New Research Shows Air Pollution Is One of the Top Causes of Death Worldwide

Recently, new research, whose findings appear in the journal Cardiovascular Research, looks at the role of air pollution as a potential contributor to various fatal health conditions and the number of deaths each year around the globe.

More specifically, the researchers were able to determine the approximate number of deaths caused as a consequence of high levels of air pollution and conclude that it surpasses the number of people who lose their lives to other well-known causes of death including malaria and smoking.

Previously, research has identified a number of negative effects associated with the rising levels of air pollution on a global scale. Contrary to popular belief, the impact of pollution in the air is not confined to the lungs.

Whereas breathing in polluted air is indeed difficult and can elevate the risk for egregious lung-related issues, it can additionally raise the chances of having cardiovascular diseases which are currently the leading cause of death worldwide.

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Secondly, pollution in the air has also been linked to premature births, birth defects, and pregnancy complications. People residing in areas with high air pollution are also observed to be at an increased risk of developing different forms of cancers.

Regardless of the multiple efforts to raise awareness via campaigns and initiatives, air pollution has remained to be a persistent issue in different parts of the world.

In fact, in some countries, the problem has become so severe that people are advised to stay indoors more often and wear specialized masks including N95 and N99 masks whenever heading anywhere in the outdoors.

The number one cause of air pollution identified by experts is the burning of fossil fuels for various purposes such as running industries and factors or production of electricity in some areas.

There are also some studies that suggest that some of the pollutions exist naturally in the air including dust particles or pollution caused by natural wildfires.

However, the authors of such papers agree that pollution as a result of these causes is not as harmful. It is mainly the pollution caused by humans that significantly affects public health on a global level.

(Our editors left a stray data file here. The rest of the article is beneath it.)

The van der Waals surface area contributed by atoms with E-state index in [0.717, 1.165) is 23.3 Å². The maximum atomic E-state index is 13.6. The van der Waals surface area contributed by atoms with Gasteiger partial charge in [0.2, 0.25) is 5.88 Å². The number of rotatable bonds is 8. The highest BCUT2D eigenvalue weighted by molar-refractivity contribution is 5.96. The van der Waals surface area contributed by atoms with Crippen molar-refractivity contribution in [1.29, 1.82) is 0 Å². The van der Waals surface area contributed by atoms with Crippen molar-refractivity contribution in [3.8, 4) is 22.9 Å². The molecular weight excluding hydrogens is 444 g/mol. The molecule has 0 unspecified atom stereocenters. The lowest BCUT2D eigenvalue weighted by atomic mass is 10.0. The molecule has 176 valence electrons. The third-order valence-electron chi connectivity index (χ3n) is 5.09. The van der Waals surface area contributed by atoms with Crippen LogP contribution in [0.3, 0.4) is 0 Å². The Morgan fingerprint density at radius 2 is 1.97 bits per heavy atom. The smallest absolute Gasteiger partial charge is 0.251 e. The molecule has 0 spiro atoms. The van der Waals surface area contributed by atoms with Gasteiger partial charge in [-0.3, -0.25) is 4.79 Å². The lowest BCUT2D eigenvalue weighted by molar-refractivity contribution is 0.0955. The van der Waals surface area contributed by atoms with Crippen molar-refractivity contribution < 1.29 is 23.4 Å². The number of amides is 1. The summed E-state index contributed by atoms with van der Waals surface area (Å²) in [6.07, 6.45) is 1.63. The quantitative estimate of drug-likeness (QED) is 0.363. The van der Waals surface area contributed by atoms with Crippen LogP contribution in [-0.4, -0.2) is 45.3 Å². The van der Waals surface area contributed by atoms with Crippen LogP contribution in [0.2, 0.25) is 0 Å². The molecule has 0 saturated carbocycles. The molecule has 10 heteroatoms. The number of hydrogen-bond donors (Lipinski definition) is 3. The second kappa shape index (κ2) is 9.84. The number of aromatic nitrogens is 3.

For instance, the findings of a study published in the International Journal of Environmental Research and Public Health stated that “[f]ossil fuel combustion byproducts are the world’s most significant threat to children’s health and future and are major contributors to global inequality and environmental injustice.”

In the new study, the researchers emphasize how taking specific initiatives for controlling the human factors associated with air pollution can make a big difference.

To reach this conclusion, the researchers developed a new model that was able to calculate the multiple ways in which air pollution impacts a number of factors as well as another model to determine the number of deaths globally that are linked to air pollution.

Using both of the models, the researchers discovered that air pollution was a major cause of death in 2015 and contributed to around 8.8 million deaths at a global level. So far, it has also decreased life expectancy by three years.

In comparison, it was noted that AIDs caused one million deaths whereas smoking caused around seven million deaths. The researchers state the effects of air pollution are concerning. However, just like smoking, they are also preventable.

Air pollution is caused by smoke and pollutants from factories and common motor vehicles. The encouragement of using public transport over private ones in order to cut down fuel consumption and further air pollution can be among the first steps.

With similar appropriate efforts from the medical community as well as from policymakers, the issue can be controlled effectively.


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